After the tying goal Monday, the Bruins had a chance to win in the closing seconds of regulation with the building going crazy. The noise never died down during the intermission prior to the overtime. A source said security was reporting hundreds of people were trying to re-enter TD Garden.

The Bruins, who played their 13th game in 24 days, had plane trouble and didn’t return to Boston until Monday morning, and then were outplayed for most of the game. They finally woke up after registering only 13 shots the first two periods.

They had 22 after that. That’s why they were able to win Game 7 of the first round in overtime, something they also did two years ago, when they went on to the Stanley Cup.

“It just seemed like we ran out of gas,” Toronto coach Randy Carlyle said. “When you build a 4-1 lead, you want to check, check, check, and as I said, I thought we just ran out of gas as far as our group.”

Defenseman Cody Franson, whose giveaway led to rookie defenseman Matt Bartkowski giving the Bruins a 1-0 first-period lead, scored Toronto’s first and second goals. Former Bruin Phil Kessel and Nazem Kadri both had a goal and an assist to give Toronto a 4-1 lead early in the third period.

Kessel, whose trade to Toronto brought the Bruins Tyler Seguin and Dougie Hamilton, came into the series with three goals against his former team. He had four in this series.

“I don’t know what happened to us,” Kessel said. “Four-one, you can’t lose that game.”

Seguin didn’t have a point until the series winner. Brad Marchand, Boston’s top goal scorer in the regular season (Seguin was second) also failed to score a goal, but he also assisted on the overtime goal.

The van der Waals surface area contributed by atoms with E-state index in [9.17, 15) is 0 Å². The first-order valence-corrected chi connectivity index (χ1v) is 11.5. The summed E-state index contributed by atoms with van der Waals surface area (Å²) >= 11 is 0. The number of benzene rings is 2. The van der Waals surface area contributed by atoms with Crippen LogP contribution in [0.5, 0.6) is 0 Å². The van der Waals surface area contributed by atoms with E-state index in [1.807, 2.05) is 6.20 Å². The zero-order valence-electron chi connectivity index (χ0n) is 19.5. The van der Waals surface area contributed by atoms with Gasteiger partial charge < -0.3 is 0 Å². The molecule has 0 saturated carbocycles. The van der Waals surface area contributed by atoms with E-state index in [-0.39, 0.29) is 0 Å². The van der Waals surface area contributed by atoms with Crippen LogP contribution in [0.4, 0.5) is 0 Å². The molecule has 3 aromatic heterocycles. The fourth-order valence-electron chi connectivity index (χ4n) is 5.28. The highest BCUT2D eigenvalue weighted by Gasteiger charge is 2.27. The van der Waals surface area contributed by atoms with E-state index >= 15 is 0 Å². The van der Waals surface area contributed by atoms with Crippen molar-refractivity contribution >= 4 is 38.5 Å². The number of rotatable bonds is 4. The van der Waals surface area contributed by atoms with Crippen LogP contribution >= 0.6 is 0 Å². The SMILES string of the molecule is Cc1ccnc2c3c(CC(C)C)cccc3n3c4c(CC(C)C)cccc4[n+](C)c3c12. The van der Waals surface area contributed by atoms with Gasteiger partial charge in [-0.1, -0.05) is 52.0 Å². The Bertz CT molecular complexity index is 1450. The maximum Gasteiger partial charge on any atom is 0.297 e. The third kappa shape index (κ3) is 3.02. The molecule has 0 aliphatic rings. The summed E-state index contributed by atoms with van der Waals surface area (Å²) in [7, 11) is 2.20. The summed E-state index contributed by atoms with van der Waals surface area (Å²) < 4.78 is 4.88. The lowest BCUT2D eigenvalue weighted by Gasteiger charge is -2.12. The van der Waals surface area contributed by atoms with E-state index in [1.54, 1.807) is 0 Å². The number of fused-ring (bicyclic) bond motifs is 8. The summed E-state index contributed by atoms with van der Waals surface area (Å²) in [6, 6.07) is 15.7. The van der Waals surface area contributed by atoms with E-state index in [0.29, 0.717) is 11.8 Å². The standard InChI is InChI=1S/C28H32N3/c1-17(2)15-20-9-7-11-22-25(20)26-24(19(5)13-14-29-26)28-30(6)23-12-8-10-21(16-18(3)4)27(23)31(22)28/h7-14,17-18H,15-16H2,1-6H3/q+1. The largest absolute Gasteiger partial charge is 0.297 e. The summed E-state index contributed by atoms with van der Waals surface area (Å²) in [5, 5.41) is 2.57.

Rask forced Matt Frattin wide on a breakaway after the Bruins climbed within 4-2 on a Nathan Horton goal with 10:42 to play.

The Bruins, already without injured defenseman Andrew Ference (on crutches with a foot injury), scratched Wade Redden, though it was unclear if he was healthy, and dressed rookies Bartkowski and Hamilton. Then, Dennis Seidenberg went down early with a leg injury. There was word on his status going forward.

Rask made 24 saves. Reimer stopped 30 shots.

NOTES: Toronto was trying to win a series when down 3-1 for the second time in its history, the other time coming in 1942. … Anyone who thought Bruins coach Claude Julien would stand pat for Game 7 was wrong, as the slumping Seguin was dropped off the line with Bergeron and Marchand and was replaced by Jaromir Jagr. Seguin moved down a line. … Toronto’s Tyler Bozak, who also missed Game 6 due to an undisclosed injury, didn’t make the trip to Boston. … Toronto’s James van Riemsdyk had two assists Monday and seven points in the series. … Eight of the 11 Bruins playoff series under Julien have gone seven games, the Bruins 4-4 in the deciding games. … In Games 4-7, the Bruins went 2-2 and led for a total of four minutes, 40 seconds. … The Bruins are 13-11 in seventh games, the Leafs 12-10. … The all-time playoff games ledger between the teams is 34-34-1, 18-18 in Boston. This was the third all-time seventh game between the two Original Six teams. … Jarrod Clowery, injured in the Boston Marathon bombings, was the Bruins’ pregame honorary banner captain.